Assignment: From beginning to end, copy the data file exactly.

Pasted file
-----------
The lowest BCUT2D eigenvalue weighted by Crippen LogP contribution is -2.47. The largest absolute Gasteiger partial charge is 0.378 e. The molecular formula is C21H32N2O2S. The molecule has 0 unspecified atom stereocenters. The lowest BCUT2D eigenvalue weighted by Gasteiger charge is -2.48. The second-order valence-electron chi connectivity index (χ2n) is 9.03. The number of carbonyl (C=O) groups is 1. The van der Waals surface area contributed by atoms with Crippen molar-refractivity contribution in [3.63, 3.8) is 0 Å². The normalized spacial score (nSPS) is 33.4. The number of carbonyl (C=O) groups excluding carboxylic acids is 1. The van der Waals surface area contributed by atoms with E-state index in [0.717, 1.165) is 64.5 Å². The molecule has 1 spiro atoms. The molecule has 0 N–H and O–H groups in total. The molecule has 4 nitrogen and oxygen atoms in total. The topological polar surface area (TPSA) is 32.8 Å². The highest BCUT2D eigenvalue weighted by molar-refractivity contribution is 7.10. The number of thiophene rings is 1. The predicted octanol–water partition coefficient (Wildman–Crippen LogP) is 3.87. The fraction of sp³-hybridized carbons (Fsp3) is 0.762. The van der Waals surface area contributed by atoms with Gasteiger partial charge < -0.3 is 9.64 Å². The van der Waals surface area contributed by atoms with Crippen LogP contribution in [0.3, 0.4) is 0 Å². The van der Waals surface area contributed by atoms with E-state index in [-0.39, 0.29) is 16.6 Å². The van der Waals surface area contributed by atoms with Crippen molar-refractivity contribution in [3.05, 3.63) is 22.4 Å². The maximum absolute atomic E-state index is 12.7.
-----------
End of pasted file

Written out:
The lowest BCUT2D eigenvalue weighted by Crippen LogP contribution is -2.47. The largest absolute Gasteiger partial charge is 0.378 e. The molecular formula is C21H32N2O2S. The molecule has 0 unspecified atom stereocenters. The lowest BCUT2D eigenvalue weighted by Gasteiger charge is -2.48. The second-order valence-electron chi connectivity index (χ2n) is 9.03. The number of carbonyl (C=O) groups is 1. The van der Waals surface area contributed by atoms with Crippen molar-refractivity contribution in [3.63, 3.8) is 0 Å². The normalized spacial score (nSPS) is 33.4. The number of carbonyl (C=O) groups excluding carboxylic acids is 1. The van der Waals surface area contributed by atoms with E-state index in [0.717, 1.165) is 64.5 Å². The molecule has 1 spiro atoms. The molecule has 0 N–H and O–H groups in total. The molecule has 4 nitrogen and oxygen atoms in total. The topological polar surface area (TPSA) is 32.8 Å². The highest BCUT2D eigenvalue weighted by molar-refractivity contribution is 7.10. The number of thiophene rings is 1. The predicted octanol–water partition coefficient (Wildman–Crippen LogP) is 3.87. The fraction of sp³-hybridized carbons (Fsp3) is 0.762. The van der Waals surface area contributed by atoms with Gasteiger partial charge < -0.3 is 9.64 Å². The van der Waals surface area contributed by atoms with Crippen LogP contribution in [0.3, 0.4) is 0 Å². The van der Waals surface area contributed by atoms with E-state index in [-0.39, 0.29) is 16.6 Å². The van der Waals surface area contributed by atoms with Crippen molar-refractivity contribution in [3.05, 3.63) is 22.4 Å². The maximum absolute atomic E-state index is 12.7.